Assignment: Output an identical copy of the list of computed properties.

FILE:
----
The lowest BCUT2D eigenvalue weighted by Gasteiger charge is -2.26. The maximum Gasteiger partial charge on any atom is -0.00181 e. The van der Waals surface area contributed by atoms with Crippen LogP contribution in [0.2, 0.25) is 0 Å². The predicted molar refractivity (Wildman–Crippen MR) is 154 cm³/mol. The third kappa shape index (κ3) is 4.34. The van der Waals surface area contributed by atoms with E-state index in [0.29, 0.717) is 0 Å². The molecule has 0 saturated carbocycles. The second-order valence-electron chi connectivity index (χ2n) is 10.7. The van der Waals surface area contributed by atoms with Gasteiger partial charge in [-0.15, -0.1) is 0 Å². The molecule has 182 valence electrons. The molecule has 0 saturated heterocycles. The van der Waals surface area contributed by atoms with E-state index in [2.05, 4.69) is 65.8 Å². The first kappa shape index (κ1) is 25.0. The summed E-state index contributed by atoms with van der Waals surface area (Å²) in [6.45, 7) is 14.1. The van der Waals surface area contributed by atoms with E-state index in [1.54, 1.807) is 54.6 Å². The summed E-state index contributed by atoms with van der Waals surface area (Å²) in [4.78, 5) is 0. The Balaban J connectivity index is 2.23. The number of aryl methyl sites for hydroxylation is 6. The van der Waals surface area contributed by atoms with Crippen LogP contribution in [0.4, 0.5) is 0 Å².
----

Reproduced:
The lowest BCUT2D eigenvalue weighted by Gasteiger charge is -2.26. The maximum Gasteiger partial charge on any atom is -0.00181 e. The van der Waals surface area contributed by atoms with Crippen LogP contribution in [0.2, 0.25) is 0 Å². The predicted molar refractivity (Wildman–Crippen MR) is 154 cm³/mol. The third kappa shape index (κ3) is 4.34. The van der Waals surface area contributed by atoms with E-state index in [0.29, 0.717) is 0 Å². The molecule has 0 saturated carbocycles. The second-order valence-electron chi connectivity index (χ2n) is 10.7. The van der Waals surface area contributed by atoms with Gasteiger partial charge in [-0.15, -0.1) is 0 Å². The molecule has 182 valence electrons. The molecule has 0 saturated heterocycles. The van der Waals surface area contributed by atoms with E-state index in [2.05, 4.69) is 65.8 Å². The first kappa shape index (κ1) is 25.0. The summed E-state index contributed by atoms with van der Waals surface area (Å²) in [6.45, 7) is 14.1. The van der Waals surface area contributed by atoms with E-state index in [1.54, 1.807) is 54.6 Å². The summed E-state index contributed by atoms with van der Waals surface area (Å²) in [4.78, 5) is 0. The Balaban J connectivity index is 2.23. The number of aryl methyl sites for hydroxylation is 6. The van der Waals surface area contributed by atoms with Crippen LogP contribution in [0.4, 0.5) is 0 Å².